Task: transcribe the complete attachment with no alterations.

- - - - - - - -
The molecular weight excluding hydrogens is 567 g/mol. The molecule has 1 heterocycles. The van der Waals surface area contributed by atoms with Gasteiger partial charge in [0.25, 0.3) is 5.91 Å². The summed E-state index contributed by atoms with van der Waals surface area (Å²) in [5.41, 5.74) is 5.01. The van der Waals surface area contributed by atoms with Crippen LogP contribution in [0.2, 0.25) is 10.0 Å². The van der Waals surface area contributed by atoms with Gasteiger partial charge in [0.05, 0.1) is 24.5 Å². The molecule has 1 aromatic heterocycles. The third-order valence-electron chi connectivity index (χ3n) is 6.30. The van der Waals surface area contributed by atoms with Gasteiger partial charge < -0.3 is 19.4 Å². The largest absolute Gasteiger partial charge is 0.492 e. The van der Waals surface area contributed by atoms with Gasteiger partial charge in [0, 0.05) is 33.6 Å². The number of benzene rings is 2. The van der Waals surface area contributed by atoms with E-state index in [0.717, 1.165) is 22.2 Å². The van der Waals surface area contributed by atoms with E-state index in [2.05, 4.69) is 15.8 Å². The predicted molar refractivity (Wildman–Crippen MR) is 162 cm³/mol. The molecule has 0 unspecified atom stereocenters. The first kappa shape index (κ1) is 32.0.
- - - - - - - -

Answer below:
The molecular weight excluding hydrogens is 567 g/mol. The molecule has 1 heterocycles. The van der Waals surface area contributed by atoms with Gasteiger partial charge in [0.25, 0.3) is 5.91 Å². The summed E-state index contributed by atoms with van der Waals surface area (Å²) in [5.41, 5.74) is 5.01. The van der Waals surface area contributed by atoms with Crippen LogP contribution in [0.2, 0.25) is 10.0 Å². The van der Waals surface area contributed by atoms with Gasteiger partial charge in [0.05, 0.1) is 24.5 Å². The molecule has 1 aromatic heterocycles. The third-order valence-electron chi connectivity index (χ3n) is 6.30. The van der Waals surface area contributed by atoms with Gasteiger partial charge < -0.3 is 19.4 Å². The largest absolute Gasteiger partial charge is 0.492 e. The van der Waals surface area contributed by atoms with Gasteiger partial charge in [0, 0.05) is 33.6 Å². The number of benzene rings is 2. The van der Waals surface area contributed by atoms with E-state index in [0.717, 1.165) is 22.2 Å². The van der Waals surface area contributed by atoms with E-state index in [2.05, 4.69) is 15.8 Å². The predicted molar refractivity (Wildman–Crippen MR) is 162 cm³/mol. The molecule has 0 unspecified atom stereocenters. The first kappa shape index (κ1) is 32.0.